Safe Haven


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Risky choice

Honesty hour: I dreaded seeing Safe Haven because I knew I wouldn’t like it. Who would? Blah blah Nicholas Sparks yadda yadda Valentine’s Day. It still looked bad. My low expectations must have helped it, because I actually liked it. Kind of.

I would never rave about how good the movie is or how cute Julianne Hough and Josh Duhamel are together or how heartbreaking the ending is, because none of those things are true. Nor would I recommend the movie to anyone without a slippery ulterior motive. But watching this movie is like watching a toddler take its first wobbly steps. You know it won’t get anywhere and you expect it to stumble and fall, but its efforts are so endearing you can’t help but giggle at its innocence.

Super mysterious Katie (Hough) shows up at seaside pit stop Southport to begin her life anew after troubles with her psycho partner David (Kevin Tierney) chase her out of the city. She meets recent widower Alex (Duhamel) at his cheap, flammable convenient store that he runs with the help of his two kids, chubby-cheeked snotball Josh (Noah Lomax) and really stupid Lexi (Mimi Kirkland). As anyone could predict Katie and Alex spark a romantic interest in each other, but Katie pushes him away because of her #SuperConfusingMysteriousEdgy past.

Not for long! The middle of the movie slogs on as the writers struggle to come up with adorably unrealistic events to bring the two together. Hough and Duhamel experiment with finding new ways to flirtatiously smile at each other to keep things fresh. Meanwhile, nothing else happens.

But wait! There’s a totally crazy plot twist when Katie’s crazed ex somehow tracks her to Southport! It’s not like the writers beat the “okay we get it he’s hunting her down” subplot to death. He shows up to reclaim his ex and Katie has to find her safe haven and stuff.

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I laughed a lot watching Safe Haven. At first it was an occasional sympathetic giggle, because the opening fifteen minutes are really bad. Then I got a little angry at it, but soon I was cackling along with the movie. It warmed me up and tricked me into liking it. To a certain degree, at least. It was pretty funny and didn’t even hammer the safe haven theme into our heads like I expected it to.  It tried really hard to be good. A for effort.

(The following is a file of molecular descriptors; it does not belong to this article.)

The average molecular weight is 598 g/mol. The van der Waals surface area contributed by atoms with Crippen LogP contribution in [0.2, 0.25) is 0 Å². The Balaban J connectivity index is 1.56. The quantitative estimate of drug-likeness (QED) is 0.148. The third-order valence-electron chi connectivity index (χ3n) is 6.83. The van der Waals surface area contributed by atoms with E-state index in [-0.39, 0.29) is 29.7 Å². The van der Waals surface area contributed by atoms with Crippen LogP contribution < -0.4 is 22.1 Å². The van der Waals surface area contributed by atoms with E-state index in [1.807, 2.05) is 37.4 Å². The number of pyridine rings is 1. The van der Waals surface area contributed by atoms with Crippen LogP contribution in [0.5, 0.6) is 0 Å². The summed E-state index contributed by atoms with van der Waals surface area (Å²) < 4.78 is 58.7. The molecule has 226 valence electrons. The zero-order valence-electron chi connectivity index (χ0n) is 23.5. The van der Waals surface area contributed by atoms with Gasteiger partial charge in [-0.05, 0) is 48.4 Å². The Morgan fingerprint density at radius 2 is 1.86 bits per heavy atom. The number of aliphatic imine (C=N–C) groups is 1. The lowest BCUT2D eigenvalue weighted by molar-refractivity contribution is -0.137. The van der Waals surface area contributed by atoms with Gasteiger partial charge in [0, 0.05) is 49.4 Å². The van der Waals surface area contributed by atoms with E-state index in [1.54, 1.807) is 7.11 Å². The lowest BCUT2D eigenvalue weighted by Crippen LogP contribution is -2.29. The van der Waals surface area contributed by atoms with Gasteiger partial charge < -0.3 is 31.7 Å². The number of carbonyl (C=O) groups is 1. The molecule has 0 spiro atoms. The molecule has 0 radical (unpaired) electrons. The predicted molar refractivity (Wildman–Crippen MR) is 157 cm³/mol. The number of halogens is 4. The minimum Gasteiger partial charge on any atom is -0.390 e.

No matter how hard pop culture media tries to convince me I will never believe that Julianne Hough is a star. Meanwhile Duhamel is one of those actors who everyone knows about but no one ever mentions as one of their favorites. The movie offered very little evidence to improve either reputation, mainly because of the hideous dialogue they had to work with. The screenplay (written by Gage Lanksy and Dane Stevens) aspired to be a picturesque window into Katie’s daily life in Southport complete with pointless small talk and neighborly hellos, but these ‘normal’ moments came across as time-wasting distractions from the movie’s already saturated story. We’re supposed to relate to Katie, but are instead provided with a few extra minutes of Julianne Hough timidly finding the least-stupid way to deliver these pulpy lines.

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The movie’s climax and ending would have been pretty good if they consisted of anything in addition to the melodrama. The flimsy story doesn’t warrant a twist ending, especially a clever but overall disposable one. The movie wasn’t more enjoyable because of it. I’m guessing we have Nicholas Sparks getting carried away with his story to blame for this one.

Don’t see Safe Haven. It’s enjoyable but in a sympathetic, borderline condescending way. The only entertainment you’ll get from it is unintentional.

3/5 stars (it still made me smile)

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About Logan Krum Movie Reviews

Hi. I’m Logan Krum, now going into my third year of studying journalism at Temple University. I created this blog to help create a portfolio of my work as an entertainment journalist and screenwriter. Though I usually disagree with the Tomato Meter, I hope you enjoy my thoughts on current pop culture movies. I can be contacted at logan.krum@gmail.com.

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